Wednesday, October 27, 2010

The Bicycle Coalition, Debra Walker, and Rafael Mandelman: A love story

For some of us, the Bicycle Coalition's political endorsements are more of a warning than a serious recommendation about who to vote for. For this election, they're endorsing/warning us about Debra Walker (District 6) and Rafael Mandelman (District 8), two bike zealots who, in their enthusiastic responses in the Bicycle Coalition's questionnaire, struggle to stay under a 300-word limit.

One of Mandelman's answers barely makes the cut at 294 words, a response that includes a list of a dozen proposals "to decrease auto use" in San Francisco, and Walker provides a 254-word response to another question. The Coalition's questionnaire doesn't set a good example, since one of its "questions"---a passionate mini-essay on the evils of the present level of service ("LOS") standard for measuring traffic congestion---is 242 words long.

Even so they found it necessary to cut a couple of Walker's verbose answers, inserting "response truncated" instead of her verbiage. But hot air is what you get when you ask True Believers about their religion, as both candidates rhapsodize about bikes and eagerly match the Coalition's anti-car zeal.

I've written about Mandelman before. He's the "RoboProg" of this election cycle, that is, he stands out as the most knee-jerk "progressive" candidate in a crowd of prog lemmings.

If you think the monologues by Supervisor Mirkarimi are tedious, wait until these two windbags become supervisors!

Walker assures the bike lobbyists that she's one of them:

I am an avid bicyclist and proudly ride my turquoise, original Specialized Street Stomper, which I've owned since the late 80's. It is my primary mode of transportation. I do not own a car and do not find it necessary in our City. My bicycle has been an essential part of my daily life as well as on my campaign.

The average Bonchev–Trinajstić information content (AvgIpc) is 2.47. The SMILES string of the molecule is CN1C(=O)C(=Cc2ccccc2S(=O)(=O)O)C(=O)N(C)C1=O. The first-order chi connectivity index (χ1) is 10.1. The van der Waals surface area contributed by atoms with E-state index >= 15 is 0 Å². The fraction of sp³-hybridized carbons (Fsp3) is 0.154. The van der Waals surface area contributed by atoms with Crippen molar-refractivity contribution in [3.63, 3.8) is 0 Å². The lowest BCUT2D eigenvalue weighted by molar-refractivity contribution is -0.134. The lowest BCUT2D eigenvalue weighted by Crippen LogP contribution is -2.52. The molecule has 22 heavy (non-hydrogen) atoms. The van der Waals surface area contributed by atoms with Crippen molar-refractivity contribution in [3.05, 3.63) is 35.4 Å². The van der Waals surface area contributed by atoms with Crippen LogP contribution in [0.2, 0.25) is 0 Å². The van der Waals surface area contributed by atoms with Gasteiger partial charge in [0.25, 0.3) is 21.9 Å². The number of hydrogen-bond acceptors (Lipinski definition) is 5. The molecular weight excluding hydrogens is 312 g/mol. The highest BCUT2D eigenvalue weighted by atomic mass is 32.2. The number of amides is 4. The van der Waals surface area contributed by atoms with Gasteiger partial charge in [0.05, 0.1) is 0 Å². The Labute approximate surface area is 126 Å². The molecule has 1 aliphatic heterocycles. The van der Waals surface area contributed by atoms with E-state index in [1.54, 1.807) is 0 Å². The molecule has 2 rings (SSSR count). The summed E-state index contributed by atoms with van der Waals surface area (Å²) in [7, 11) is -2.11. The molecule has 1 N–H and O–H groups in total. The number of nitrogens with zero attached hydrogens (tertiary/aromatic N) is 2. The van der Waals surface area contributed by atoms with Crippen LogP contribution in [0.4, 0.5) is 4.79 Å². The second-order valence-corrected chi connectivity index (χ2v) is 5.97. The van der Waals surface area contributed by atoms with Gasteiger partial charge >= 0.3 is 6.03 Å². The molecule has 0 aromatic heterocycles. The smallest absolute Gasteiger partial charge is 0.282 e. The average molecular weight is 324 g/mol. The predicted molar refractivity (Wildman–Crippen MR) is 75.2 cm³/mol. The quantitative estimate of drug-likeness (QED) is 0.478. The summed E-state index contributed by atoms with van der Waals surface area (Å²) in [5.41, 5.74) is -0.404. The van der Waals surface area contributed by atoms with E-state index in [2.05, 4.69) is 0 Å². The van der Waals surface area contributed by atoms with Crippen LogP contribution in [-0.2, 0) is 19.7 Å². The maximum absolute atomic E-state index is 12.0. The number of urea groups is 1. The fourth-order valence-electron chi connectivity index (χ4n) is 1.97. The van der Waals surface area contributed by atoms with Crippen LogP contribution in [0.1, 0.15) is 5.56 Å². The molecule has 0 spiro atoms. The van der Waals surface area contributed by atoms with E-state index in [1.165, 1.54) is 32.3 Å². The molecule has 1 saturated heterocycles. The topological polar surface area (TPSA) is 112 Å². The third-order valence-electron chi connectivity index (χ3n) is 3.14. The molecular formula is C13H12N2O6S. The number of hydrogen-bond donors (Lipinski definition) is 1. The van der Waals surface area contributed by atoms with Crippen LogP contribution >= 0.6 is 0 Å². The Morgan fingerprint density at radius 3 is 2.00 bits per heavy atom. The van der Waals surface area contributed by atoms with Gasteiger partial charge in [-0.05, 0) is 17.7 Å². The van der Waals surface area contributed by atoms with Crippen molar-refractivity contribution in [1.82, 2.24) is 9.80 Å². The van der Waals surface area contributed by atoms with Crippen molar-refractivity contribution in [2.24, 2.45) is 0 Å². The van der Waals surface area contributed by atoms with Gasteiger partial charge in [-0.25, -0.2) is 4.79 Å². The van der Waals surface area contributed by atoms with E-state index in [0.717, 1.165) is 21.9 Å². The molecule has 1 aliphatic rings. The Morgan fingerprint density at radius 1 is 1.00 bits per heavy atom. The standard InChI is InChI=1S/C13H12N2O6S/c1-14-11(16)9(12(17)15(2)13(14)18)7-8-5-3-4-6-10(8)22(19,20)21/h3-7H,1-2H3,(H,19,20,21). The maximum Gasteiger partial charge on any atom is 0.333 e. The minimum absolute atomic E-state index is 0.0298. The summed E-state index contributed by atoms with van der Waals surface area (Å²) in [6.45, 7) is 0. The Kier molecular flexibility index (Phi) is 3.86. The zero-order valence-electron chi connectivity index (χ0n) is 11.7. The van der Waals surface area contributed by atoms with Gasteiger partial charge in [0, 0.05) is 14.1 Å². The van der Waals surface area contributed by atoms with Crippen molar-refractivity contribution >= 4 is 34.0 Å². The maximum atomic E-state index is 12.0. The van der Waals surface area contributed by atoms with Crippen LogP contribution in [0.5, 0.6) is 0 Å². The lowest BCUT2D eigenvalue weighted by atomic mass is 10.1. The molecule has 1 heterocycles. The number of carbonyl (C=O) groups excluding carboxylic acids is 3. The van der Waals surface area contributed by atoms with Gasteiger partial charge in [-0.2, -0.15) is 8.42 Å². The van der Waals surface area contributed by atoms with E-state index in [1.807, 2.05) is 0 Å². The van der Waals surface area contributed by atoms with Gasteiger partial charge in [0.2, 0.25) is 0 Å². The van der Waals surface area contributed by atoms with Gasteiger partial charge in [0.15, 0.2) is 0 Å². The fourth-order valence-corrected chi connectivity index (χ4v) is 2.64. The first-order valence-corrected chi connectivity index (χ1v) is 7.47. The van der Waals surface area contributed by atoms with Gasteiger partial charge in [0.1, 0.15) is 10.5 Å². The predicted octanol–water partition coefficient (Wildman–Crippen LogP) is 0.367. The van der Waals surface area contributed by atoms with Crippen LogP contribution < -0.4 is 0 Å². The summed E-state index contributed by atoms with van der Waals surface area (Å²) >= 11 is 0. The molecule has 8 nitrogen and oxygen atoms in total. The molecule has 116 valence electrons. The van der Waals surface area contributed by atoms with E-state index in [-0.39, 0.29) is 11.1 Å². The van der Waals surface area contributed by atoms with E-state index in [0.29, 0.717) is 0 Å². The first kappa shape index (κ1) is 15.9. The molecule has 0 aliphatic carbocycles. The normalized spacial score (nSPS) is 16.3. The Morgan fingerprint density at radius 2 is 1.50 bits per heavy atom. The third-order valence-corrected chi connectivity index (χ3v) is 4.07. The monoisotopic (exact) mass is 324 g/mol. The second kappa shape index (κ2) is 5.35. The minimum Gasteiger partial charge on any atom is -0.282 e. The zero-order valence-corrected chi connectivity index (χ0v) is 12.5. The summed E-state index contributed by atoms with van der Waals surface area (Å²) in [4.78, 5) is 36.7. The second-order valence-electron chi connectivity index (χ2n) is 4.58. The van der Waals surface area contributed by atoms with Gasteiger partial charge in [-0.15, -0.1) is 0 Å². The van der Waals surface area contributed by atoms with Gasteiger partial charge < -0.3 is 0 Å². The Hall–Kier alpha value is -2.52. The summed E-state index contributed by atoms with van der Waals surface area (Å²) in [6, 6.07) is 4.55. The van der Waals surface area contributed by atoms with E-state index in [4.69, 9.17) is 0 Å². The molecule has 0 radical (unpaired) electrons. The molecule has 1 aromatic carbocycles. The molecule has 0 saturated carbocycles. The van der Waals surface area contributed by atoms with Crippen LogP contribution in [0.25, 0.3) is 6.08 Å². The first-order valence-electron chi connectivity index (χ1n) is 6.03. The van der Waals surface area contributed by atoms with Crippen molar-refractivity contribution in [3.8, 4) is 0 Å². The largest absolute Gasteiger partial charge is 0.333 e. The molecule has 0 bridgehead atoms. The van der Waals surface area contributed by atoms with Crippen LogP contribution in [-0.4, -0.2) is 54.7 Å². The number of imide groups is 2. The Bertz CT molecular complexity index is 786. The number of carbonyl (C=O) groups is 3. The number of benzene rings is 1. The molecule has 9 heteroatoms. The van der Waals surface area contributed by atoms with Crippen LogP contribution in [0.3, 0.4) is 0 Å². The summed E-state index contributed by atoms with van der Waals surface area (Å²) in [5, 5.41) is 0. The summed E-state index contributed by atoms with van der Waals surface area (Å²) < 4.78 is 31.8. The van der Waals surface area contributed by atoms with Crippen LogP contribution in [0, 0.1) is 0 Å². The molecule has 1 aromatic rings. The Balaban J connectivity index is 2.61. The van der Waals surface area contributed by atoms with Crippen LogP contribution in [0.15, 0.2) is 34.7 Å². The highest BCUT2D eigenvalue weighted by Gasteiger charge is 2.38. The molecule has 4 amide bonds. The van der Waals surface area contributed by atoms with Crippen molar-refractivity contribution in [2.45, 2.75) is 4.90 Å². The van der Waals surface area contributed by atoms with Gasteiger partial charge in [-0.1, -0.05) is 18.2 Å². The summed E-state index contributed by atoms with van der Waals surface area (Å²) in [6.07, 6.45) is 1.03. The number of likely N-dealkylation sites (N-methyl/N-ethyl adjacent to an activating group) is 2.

I don't find owning a car necessary---or a bike, either. (Nor do I find it necessary to capitalize "city.")

Walker's responses to the Coalition's questions suggest that she doesn't know what she's talking about:

I have spoken out for reform of our CEQA evaluation to include the effects of development on our city, especially as it displaces workforce and workers out of the city, thus contributing to suburban sprawl. I support revamping the criteria as it relates to LOS (level of service) evaluation of impacts of development. Instead of evaluating how development effects congestion (thereby opening the door for wider roads, more car lanes and other private vehicle solutions to counter congestion) we should be looking at the adherence to our Transit First goals as we assess developments.

The California Environmental Quality Act (CEQA) is displacing workers and "contributing to suburban sprawl"? Hard to say what that can possibly mean, since CEQA is about doing enviromental studies of projects before they are implemented. I don't know of a single project in SF that will result in wider roads or more traffic lanes.

The reality is that it's a zero-sum game on city streets, with any "improvements" for cyclists coming at the expense of drivers and Muni passengers. In fact the city and the Bicycle Coalition want to narrow our streets---taking away existing traffic lanes---to make bike lanes for the bike people.

Walker's muddled response manages to convey her support for LOS "reform," which really means that the bike people want to eliminate it entirely. LOS is now the standard method of measuring traffic density by measuring how long it takes traffic to move through intersections. If the bike lobby can get rid of LOS, they will be able to jam up traffic all over the city without having to pretend to mitigate the effects of removing traffic lanes to make bike lanes.

They prefer the "auto trips generated" (ATG) methodology, which is really no method at all. If you take away traffic lanes to make bike lanes on busy streets, of course you are going to create traffic jams, which is measurable using LOS. ATG simply says that no additional auto trips are "generated" by bike lane projects, even though they jam up existing traffic. Get it?

One oddity is the Bicycle Coalition's endorsement of Carmen Chu (District 4), who isn't a bike person, as her answer to the first question shows: "I am currently learning to ride a bicycle and have used a bicycle for recreational purposes in the park. I primarily drive to work."

Chu gets an endorsement, even though she's unopposed for reelection and not a cyclist---or even a progressive---and only answered a few of the questions on the questionnaire, though she supports Sunday Streets and encouraging the city's children to ride bikes to and from school, which conforms to irresponsible Bicycle Coalition doctrine.

Maybe the Coalition is trying to enlist Chu's support for future use, to be deployed as the Bicycle Plan is implemented on city streets. But it's interesting that she didn't support---"no response given"---plans that the city and the Coalition have to screw up traffic on 2nd St., Cesar Chavez, and Masonic on behalf of cyclists.

The Bicycle Coalition couldn't find a single candidate in District 2 worthy of its endorsement, which is to that district's credit.

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